The x-axis denotes each VAMC ranked from lowest to highest risk-standardized IHD survival, and the y-axis indicates survival rates. The 95% confidence intervals for each hospital’s IHD survival estimate are indicated by the vertical whiskers.
The x-axis denotes each VAMC ranked from lowest to highest risk-standardized CHF survival, and the y-axis indicates survival rates. The 95% confidence intervals for each hospital’s CHF survival estimate are indicated by the vertical whiskers.
A, Correlation between the hospital-level ischemic heart disease (IHD) mortality calculated in the study (y-axis) and the 30-day posthospitalization mortality for acute myocardial infarction (x-axis). B, Correlation between the hospital-level chronic heart failure (CHF) mortality calculated in the study (y-axis) and the 30-day posthospitalization mortality for CHF (x-axis). C, Correlation between each hospital’s standardized, composite survival rate for IHD and CHF (y-axis) and the Department of Veterans Affairs’ (VA) Strategic Analytics for Improvement and Learning (SAIL) star rating system (x-axis).
eTable. Survival Model Coefficients for Ischemic Heart Disease and Chronic Heart Failure Cohorts
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Groeneveld PW, Medvedeva EL, Walker L, Segal AG, Richardson DM, Epstein AJ. Outcomes of Care for Ischemic Heart Disease and Chronic Heart Failure in the Veterans Health Administration. JAMA Cardiol. 2018;3(7):563–571. doi:10.1001/jamacardio.2018.1115
Are there meaningful differences in the mortality rates across Department of Veterans Affairs medical centers for patients receiving care for ischemic heart disease and chronic heart failure?
In this cohort study, among the 930 079 veterans with ischemic heart disease and the 348 015 veterans with chronic heart failure receiving care at 138 Veterans Affairs medical centers from 2010 to 2014, annual risk-standardized mortality rates varied from 5.5% to 9.4% for ischemic heart disease and 11.1% to 18.9% for chronic heart failure; both differences were statistically significant.
There is substantial variation in risk-standardized cardiovascular mortality rates across Department of Veterans Affairs medical centers, potentially signaling differences in the quality of cardiovascular health care provided by these hospitals.
The Department of Veterans Affairs (VA) operates a nationwide system of hospitals and hospital-affiliated clinics, providing health care to more than 2 million veterans with cardiovascular disease. While data permitting hospital comparisons of the outcomes of acute cardiovascular care (eg, myocardial infarction) are publicly available, little is known about variation across VA medical centers (VAMCs) in outcomes of care for populations of patients with chronic, high-risk cardiovascular conditions.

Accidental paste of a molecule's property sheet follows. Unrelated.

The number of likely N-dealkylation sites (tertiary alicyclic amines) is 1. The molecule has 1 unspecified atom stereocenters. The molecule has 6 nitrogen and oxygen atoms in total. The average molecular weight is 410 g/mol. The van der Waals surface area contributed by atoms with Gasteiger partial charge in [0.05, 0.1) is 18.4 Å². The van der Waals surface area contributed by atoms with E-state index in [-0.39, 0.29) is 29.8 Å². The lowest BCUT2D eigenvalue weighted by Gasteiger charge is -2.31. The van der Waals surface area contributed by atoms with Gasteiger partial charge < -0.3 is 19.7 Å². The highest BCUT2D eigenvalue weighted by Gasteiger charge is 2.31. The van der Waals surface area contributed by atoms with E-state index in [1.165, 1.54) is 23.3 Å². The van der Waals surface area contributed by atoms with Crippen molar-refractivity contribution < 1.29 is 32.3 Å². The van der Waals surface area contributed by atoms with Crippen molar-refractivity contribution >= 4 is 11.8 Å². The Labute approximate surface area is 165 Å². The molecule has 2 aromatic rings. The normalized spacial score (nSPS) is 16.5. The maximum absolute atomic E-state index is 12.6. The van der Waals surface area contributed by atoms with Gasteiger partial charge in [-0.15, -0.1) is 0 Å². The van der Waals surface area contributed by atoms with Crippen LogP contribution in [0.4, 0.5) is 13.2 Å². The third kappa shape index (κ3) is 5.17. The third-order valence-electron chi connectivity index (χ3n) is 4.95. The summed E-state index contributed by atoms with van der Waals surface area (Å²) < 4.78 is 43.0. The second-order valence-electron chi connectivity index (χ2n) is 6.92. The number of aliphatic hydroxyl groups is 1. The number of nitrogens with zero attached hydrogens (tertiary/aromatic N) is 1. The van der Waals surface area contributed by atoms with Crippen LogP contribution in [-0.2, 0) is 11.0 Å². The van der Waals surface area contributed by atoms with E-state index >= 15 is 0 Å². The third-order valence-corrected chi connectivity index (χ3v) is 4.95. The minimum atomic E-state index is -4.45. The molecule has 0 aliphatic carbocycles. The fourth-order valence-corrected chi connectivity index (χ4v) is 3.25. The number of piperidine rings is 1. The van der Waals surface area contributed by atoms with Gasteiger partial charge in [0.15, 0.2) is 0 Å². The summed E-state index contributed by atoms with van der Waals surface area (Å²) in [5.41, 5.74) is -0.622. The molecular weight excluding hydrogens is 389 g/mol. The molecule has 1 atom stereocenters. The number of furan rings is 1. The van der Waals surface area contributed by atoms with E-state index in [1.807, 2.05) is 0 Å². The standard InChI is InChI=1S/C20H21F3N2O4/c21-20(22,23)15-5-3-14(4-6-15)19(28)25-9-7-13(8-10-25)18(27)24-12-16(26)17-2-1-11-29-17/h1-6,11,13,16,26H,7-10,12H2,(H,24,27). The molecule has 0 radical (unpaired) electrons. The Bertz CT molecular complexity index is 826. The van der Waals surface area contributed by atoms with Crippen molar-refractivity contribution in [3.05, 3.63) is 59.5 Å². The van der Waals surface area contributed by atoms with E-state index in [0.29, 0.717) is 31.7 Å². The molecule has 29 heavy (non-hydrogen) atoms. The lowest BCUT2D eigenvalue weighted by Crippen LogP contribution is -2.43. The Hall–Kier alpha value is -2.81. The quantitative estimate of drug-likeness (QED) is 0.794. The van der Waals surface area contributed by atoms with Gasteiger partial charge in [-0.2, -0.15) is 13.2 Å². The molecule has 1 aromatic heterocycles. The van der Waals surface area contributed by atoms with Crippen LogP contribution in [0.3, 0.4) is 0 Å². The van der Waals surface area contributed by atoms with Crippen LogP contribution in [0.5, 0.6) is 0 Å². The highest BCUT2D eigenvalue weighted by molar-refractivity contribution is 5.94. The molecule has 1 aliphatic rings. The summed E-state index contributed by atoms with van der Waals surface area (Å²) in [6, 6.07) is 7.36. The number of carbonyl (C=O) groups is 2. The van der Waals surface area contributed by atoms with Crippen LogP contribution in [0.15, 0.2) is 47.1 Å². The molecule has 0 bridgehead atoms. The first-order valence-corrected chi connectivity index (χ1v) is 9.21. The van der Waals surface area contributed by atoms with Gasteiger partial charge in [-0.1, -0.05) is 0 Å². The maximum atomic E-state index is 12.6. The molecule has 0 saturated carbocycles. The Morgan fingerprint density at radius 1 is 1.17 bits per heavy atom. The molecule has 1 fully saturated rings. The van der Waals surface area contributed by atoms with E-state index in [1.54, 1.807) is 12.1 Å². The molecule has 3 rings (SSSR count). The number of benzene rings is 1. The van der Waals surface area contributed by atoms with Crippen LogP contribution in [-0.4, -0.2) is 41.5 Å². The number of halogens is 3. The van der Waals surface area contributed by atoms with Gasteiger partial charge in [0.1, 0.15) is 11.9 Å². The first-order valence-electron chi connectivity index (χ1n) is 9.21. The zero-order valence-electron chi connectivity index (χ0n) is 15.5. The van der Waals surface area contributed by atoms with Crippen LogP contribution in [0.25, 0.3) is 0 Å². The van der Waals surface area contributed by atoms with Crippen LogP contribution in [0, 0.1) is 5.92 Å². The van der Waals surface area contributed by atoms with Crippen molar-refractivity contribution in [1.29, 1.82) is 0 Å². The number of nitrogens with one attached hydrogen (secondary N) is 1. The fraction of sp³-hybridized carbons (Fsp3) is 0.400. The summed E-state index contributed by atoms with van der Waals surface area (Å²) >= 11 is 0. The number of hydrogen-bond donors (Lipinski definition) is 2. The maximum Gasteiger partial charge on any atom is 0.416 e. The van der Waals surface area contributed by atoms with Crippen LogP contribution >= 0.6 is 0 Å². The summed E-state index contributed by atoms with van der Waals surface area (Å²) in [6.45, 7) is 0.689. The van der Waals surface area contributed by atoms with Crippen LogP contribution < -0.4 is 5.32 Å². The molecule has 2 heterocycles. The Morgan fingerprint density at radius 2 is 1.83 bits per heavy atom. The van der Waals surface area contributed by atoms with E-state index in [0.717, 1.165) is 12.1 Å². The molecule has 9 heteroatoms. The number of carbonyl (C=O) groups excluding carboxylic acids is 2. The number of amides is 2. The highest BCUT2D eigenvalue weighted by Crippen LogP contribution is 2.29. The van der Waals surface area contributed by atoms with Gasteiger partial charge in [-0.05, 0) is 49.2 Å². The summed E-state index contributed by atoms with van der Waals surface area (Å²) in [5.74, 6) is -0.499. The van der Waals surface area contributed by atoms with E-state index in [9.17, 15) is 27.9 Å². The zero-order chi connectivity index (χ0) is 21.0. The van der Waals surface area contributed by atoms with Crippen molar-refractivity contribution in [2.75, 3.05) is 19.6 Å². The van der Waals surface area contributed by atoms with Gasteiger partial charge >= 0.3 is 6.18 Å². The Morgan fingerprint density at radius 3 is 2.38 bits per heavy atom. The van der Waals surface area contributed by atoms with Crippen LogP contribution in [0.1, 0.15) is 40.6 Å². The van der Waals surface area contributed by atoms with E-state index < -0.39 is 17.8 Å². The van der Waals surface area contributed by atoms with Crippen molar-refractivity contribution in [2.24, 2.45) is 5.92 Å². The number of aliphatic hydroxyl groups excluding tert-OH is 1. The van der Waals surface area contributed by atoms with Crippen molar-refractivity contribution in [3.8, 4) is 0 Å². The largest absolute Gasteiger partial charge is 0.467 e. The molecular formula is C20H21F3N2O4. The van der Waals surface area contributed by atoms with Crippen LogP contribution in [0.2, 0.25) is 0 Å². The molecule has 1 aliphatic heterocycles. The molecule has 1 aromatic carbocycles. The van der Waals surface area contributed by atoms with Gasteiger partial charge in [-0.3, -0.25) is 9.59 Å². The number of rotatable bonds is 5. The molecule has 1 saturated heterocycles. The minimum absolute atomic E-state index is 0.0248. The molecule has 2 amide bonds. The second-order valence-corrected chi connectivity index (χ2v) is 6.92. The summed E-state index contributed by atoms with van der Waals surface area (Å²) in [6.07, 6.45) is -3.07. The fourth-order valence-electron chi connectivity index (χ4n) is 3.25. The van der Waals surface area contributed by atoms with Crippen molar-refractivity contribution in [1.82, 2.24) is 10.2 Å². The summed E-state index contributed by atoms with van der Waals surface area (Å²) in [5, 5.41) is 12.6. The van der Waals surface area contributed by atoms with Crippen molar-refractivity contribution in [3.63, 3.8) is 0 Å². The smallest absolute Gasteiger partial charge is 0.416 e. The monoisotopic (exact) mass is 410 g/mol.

To determine whether there are substantial differences in cardiovascular outcomes across VAMCs.
Design, Setting, and Participants
Retrospective cohort study comprising 138 VA hospitals and each hospital’s affiliated outpatient clinics. Patients were identified who received VA inpatient or outpatient care between 2010 and 2014. Separate cohorts were constructed for patients diagnosed as having either ischemic heart disease (IHD) or chronic heart failure (CHF). The data were analyzed between June 24, 2015, and November 21, 2017.
Hierarchical linear models with VAMC-level random effects were estimated to compare risk-standardized mortality rates for IHD and for CHF across 138 VAMCs. Mortality estimates were risk standardized using a wide array of patient-level covariates derived from both VA and Medicare health care encounters.
Main Outcomes and Measures
The cohorts comprised 930 079 veterans with IHD and 348 015 veterans with CHF; both cohorts had a mean age of 77 years and were predominantly white (IHD, n = 822 665 [89%] and CHF, n = 287 871 [83%]) and male (IHD, n = 916 684 [99%] and CHF n = 341 352 [98%]). The VA-wide crude annual mortality rate was 7.4% for IHD and 14.5% for CHF. For IHD, VAMCs’ risk-standardized mortality varied from 5.5% (95% CI, 5.2%-5.7%) to 9.4% (95% CI, 9.0%-9.9%) (P < .001 for the difference). For CHF, VAMCs’ risk-standardized mortality varied from 11.1% (95% CI, 10.3%-12.1%) to 18.9% (95% CI, 18.3%-19.5%) (P < .001 for the difference). Twenty-nine VAMCs had IHD mortality rates that significantly exceeded the national mean, while 35 VAMCs had CHF mortality rates that significantly exceeded the national mean. Veterans Affairs medical centers’ mortality rates among their IHD and CHF populations were not associated with 30-day mortality rates for myocardial infarction (R2 = 0.01; P = .35) and weakly associated with hospitalized heart failure 30-day mortality (R2 = 0.16; P < .001) and the VA’s star rating system (R2 = 0.06; P = .005).
Conclusions and Relevance
Risk-standardized mortality rates for IHD and CHF varied widely across the VA health system, and this variation was not well explained by differences in demographics or comorbidities. This variation may signal substantial differences in the quality of cardiovascular care between VAMCs.